Pay SPECIAL attention to how the Oil Pump is put together, as it is permanently TIMED to the Distributor, if you can find a way to mark the orientation of the drive gear to the camshaft it would help, maybe just a drawing of it's clocking.

            The extreme Sludge buildup is for several reasons, it was not so much the QUALITY of the old Oil, but the fact that most of it was probably Non-Detergent!
            The other problem was probably non-frequent Oil Changes.


            Good luck with Miss Piggy!
            StudeRich
            Second Generation Stude Driver,
            Proud '54 Starliner Owner

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            • #7
              I agree with Rich that the engine likely used non detergent oil and may have had not so frequent oil changes. The hot tank will destroy any bearings, including camshaft bearing inserts. I used to hot tank engines where I worked in the early 80's, but it seems hard to find anyone doing it anymore. The solution was easily neutralized and washed down the drain when it was time for a change, but that probably wasn't good enough for EPA.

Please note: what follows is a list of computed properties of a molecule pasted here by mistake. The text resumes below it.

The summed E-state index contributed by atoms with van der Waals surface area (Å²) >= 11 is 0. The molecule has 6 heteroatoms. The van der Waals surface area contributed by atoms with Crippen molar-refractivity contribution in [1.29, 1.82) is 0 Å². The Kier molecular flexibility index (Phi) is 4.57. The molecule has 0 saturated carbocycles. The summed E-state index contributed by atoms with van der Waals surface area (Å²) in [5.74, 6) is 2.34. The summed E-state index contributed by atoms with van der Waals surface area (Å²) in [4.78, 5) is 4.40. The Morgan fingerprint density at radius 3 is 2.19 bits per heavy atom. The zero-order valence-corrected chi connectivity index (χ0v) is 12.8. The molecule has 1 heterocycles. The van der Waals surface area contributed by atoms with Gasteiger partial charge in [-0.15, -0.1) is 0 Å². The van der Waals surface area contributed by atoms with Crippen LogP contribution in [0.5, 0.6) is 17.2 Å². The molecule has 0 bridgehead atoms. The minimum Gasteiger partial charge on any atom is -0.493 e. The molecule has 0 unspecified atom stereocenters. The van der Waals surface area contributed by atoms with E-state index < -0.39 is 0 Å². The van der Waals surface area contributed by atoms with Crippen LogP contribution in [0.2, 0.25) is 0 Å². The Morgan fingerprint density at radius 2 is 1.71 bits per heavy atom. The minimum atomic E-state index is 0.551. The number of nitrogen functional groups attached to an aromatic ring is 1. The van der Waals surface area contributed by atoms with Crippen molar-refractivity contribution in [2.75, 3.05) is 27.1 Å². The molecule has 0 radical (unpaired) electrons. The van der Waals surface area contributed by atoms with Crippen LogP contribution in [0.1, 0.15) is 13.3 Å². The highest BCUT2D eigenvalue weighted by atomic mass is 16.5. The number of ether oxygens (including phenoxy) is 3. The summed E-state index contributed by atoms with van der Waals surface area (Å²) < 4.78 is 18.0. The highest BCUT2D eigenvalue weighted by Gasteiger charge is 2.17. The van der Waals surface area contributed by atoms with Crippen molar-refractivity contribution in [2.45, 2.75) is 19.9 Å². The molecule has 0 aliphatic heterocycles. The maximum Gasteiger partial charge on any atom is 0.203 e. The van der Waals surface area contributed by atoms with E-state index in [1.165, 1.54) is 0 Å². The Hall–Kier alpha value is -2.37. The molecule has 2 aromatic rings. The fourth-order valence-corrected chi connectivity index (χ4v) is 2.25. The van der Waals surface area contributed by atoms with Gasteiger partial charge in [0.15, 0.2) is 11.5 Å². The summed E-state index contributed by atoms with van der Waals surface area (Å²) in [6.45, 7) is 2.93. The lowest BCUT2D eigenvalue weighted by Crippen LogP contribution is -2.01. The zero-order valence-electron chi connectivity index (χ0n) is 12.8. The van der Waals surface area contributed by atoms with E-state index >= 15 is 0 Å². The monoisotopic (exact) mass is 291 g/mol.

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              • #8
                Do you think I need a new cam or can I use the old one?

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                • #9
                  Originally posted by Studebaker Ron View Post
                  Do you think I need a new cam or can I use the old one?
                  Look at the cam lobes and lifter bottoms to see if they show any wear. If the lifters are slightly concave, or if you can see some lobes are less than others, it might be time for new parts.

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                  • #10
                    Thanks Tom

                    Rich
                    Miss Piggy is going back to my friends Transmission shop and has a date with his large cleaning tank. I do not think its a traditional hot dip but it will remove the sludge. I was then going to have the outside portion of the block media blasted prior to painting it.

                    Ron

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                    • #11